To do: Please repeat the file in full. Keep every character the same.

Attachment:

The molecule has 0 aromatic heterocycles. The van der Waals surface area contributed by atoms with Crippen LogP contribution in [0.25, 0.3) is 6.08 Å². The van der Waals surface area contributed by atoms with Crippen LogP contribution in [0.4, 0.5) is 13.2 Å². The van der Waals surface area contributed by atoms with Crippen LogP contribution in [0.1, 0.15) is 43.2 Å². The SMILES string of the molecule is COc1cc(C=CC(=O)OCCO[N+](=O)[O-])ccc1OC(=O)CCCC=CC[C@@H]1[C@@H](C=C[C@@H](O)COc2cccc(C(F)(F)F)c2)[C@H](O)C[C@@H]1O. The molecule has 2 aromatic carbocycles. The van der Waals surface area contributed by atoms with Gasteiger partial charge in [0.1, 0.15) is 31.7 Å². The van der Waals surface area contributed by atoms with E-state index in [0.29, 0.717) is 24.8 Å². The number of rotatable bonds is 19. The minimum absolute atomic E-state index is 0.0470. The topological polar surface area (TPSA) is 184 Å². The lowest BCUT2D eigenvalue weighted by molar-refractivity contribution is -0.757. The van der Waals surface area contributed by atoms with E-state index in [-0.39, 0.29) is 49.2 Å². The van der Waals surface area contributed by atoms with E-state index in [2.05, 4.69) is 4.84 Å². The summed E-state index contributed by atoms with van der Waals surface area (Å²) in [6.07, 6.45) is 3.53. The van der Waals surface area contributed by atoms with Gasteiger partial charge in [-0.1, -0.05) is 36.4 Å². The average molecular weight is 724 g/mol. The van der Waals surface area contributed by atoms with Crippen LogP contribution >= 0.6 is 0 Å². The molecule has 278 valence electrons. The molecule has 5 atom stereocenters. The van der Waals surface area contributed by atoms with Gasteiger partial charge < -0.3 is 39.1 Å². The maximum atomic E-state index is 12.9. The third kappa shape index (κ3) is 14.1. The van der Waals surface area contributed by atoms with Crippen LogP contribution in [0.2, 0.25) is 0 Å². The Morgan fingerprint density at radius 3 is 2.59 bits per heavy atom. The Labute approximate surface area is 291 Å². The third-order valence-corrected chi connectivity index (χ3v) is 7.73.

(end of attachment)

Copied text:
The molecule has 0 aromatic heterocycles. The van der Waals surface area contributed by atoms with Crippen LogP contribution in [0.25, 0.3) is 6.08 Å². The van der Waals surface area contributed by atoms with Crippen LogP contribution in [0.4, 0.5) is 13.2 Å². The van der Waals surface area contributed by atoms with Crippen LogP contribution in [0.1, 0.15) is 43.2 Å². The SMILES string of the molecule is COc1cc(C=CC(=O)OCCO[N+](=O)[O-])ccc1OC(=O)CCCC=CC[C@@H]1[C@@H](C=C[C@@H](O)COc2cccc(C(F)(F)F)c2)[C@H](O)C[C@@H]1O. The molecule has 2 aromatic carbocycles. The van der Waals surface area contributed by atoms with Gasteiger partial charge in [0.1, 0.15) is 31.7 Å². The van der Waals surface area contributed by atoms with E-state index in [0.29, 0.717) is 24.8 Å². The number of rotatable bonds is 19. The minimum absolute atomic E-state index is 0.0470. The topological polar surface area (TPSA) is 184 Å². The lowest BCUT2D eigenvalue weighted by molar-refractivity contribution is -0.757. The van der Waals surface area contributed by atoms with E-state index in [-0.39, 0.29) is 49.2 Å². The van der Waals surface area contributed by atoms with E-state index in [2.05, 4.69) is 4.84 Å². The summed E-state index contributed by atoms with van der Waals surface area (Å²) in [6.07, 6.45) is 3.53. The van der Waals surface area contributed by atoms with Gasteiger partial charge in [-0.1, -0.05) is 36.4 Å². The average molecular weight is 724 g/mol. The van der Waals surface area contributed by atoms with Crippen LogP contribution >= 0.6 is 0 Å². The molecule has 278 valence electrons. The molecule has 5 atom stereocenters. The van der Waals surface area contributed by atoms with Gasteiger partial charge < -0.3 is 39.1 Å². The maximum atomic E-state index is 12.9. The third kappa shape index (κ3) is 14.1. The van der Waals surface area contributed by atoms with Crippen LogP contribution in [0.2, 0.25) is 0 Å². The Morgan fingerprint density at radius 3 is 2.59 bits per heavy atom. The Labute approximate surface area is 291 Å². The third-order valence-corrected chi connectivity index (χ3v) is 7.73.